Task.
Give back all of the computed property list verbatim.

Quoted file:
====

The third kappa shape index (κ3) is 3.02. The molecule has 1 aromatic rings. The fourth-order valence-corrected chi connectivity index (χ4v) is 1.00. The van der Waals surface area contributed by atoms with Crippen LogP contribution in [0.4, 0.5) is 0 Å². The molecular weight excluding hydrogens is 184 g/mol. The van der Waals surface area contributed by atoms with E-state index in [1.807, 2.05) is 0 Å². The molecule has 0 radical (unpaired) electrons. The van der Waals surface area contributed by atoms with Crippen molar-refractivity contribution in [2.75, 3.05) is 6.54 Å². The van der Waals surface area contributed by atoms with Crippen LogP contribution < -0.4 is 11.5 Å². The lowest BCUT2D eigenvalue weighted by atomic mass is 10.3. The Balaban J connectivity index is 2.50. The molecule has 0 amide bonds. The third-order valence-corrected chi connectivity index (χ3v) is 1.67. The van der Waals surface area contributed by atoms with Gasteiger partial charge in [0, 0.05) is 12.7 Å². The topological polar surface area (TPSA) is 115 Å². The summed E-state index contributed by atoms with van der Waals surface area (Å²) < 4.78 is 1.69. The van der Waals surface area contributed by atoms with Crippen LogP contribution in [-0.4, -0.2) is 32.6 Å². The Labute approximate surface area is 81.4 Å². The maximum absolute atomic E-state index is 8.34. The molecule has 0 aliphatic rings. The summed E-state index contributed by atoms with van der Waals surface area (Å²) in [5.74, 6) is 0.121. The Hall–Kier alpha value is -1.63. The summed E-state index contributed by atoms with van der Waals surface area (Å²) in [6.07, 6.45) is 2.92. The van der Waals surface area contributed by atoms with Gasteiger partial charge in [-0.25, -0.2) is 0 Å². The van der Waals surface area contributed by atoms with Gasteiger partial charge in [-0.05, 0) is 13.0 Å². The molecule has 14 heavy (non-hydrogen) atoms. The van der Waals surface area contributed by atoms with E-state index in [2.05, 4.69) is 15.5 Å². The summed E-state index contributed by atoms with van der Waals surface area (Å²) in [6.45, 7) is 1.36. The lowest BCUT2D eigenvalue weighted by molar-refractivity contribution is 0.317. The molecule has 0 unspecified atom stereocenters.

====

The third kappa shape index (κ3) is 3.02. The molecule has 1 aromatic rings. The fourth-order valence-corrected chi connectivity index (χ4v) is 1.00. The van der Waals surface area contributed by atoms with Crippen LogP contribution in [0.4, 0.5) is 0 Å². The molecular weight excluding hydrogens is 184 g/mol. The van der Waals surface area contributed by atoms with E-state index in [1.807, 2.05) is 0 Å². The molecule has 0 radical (unpaired) electrons. The van der Waals surface area contributed by atoms with Crippen molar-refractivity contribution in [2.75, 3.05) is 6.54 Å². The van der Waals surface area contributed by atoms with Crippen LogP contribution < -0.4 is 11.5 Å². The lowest BCUT2D eigenvalue weighted by atomic mass is 10.3. The Balaban J connectivity index is 2.50. The molecule has 0 amide bonds. The third-order valence-corrected chi connectivity index (χ3v) is 1.67. The van der Waals surface area contributed by atoms with Gasteiger partial charge in [0, 0.05) is 12.7 Å². The topological polar surface area (TPSA) is 115 Å². The summed E-state index contributed by atoms with van der Waals surface area (Å²) < 4.78 is 1.69. The van der Waals surface area contributed by atoms with Crippen LogP contribution in [-0.4, -0.2) is 32.6 Å². The Labute approximate surface area is 81.4 Å². The maximum absolute atomic E-state index is 8.34. The molecule has 0 aliphatic rings. The summed E-state index contributed by atoms with van der Waals surface area (Å²) in [5.74, 6) is 0.121. The Hall–Kier alpha value is -1.63. The summed E-state index contributed by atoms with van der Waals surface area (Å²) in [6.07, 6.45) is 2.92. The van der Waals surface area contributed by atoms with Gasteiger partial charge in [-0.25, -0.2) is 0 Å². The van der Waals surface area contributed by atoms with Gasteiger partial charge in [-0.05, 0) is 13.0 Å². The molecule has 14 heavy (non-hydrogen) atoms. The van der Waals surface area contributed by atoms with E-state index in [2.05, 4.69) is 15.5 Å². The summed E-state index contributed by atoms with van der Waals surface area (Å²) in [6.45, 7) is 1.36. The lowest BCUT2D eigenvalue weighted by molar-refractivity contribution is 0.317. The molecule has 0 unspecified atom stereocenters.